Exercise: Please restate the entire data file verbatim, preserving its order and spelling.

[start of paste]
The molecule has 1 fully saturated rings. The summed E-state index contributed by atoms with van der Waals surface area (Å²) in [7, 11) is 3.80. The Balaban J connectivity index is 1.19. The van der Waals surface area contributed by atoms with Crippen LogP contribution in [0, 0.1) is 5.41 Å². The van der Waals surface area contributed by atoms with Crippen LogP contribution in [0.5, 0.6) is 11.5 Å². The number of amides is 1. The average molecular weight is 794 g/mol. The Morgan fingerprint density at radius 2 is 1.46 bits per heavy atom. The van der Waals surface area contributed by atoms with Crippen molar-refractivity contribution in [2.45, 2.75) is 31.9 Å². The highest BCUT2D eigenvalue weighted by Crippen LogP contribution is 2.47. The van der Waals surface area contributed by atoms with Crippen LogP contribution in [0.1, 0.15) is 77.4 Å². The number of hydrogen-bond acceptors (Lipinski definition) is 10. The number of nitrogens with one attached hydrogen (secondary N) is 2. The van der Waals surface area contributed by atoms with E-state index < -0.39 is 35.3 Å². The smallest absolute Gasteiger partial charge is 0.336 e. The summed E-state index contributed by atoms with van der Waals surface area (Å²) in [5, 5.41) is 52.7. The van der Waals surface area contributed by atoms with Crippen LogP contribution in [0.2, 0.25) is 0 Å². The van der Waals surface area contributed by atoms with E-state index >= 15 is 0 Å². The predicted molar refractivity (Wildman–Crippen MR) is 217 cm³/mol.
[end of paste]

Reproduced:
The molecule has 1 fully saturated rings. The summed E-state index contributed by atoms with van der Waals surface area (Å²) in [7, 11) is 3.80. The Balaban J connectivity index is 1.19. The van der Waals surface area contributed by atoms with Crippen LogP contribution in [0, 0.1) is 5.41 Å². The van der Waals surface area contributed by atoms with Crippen LogP contribution in [0.5, 0.6) is 11.5 Å². The number of amides is 1. The average molecular weight is 794 g/mol. The Morgan fingerprint density at radius 2 is 1.46 bits per heavy atom. The van der Waals surface area contributed by atoms with Crippen molar-refractivity contribution in [2.45, 2.75) is 31.9 Å². The highest BCUT2D eigenvalue weighted by Crippen LogP contribution is 2.47. The van der Waals surface area contributed by atoms with Crippen LogP contribution in [0.1, 0.15) is 77.4 Å². The number of hydrogen-bond acceptors (Lipinski definition) is 10. The number of nitrogens with one attached hydrogen (secondary N) is 2. The van der Waals surface area contributed by atoms with E-state index < -0.39 is 35.3 Å². The smallest absolute Gasteiger partial charge is 0.336 e. The summed E-state index contributed by atoms with van der Waals surface area (Å²) in [5, 5.41) is 52.7. The van der Waals surface area contributed by atoms with Crippen LogP contribution in [0.2, 0.25) is 0 Å². The van der Waals surface area contributed by atoms with E-state index >= 15 is 0 Å². The predicted molar refractivity (Wildman–Crippen MR) is 217 cm³/mol.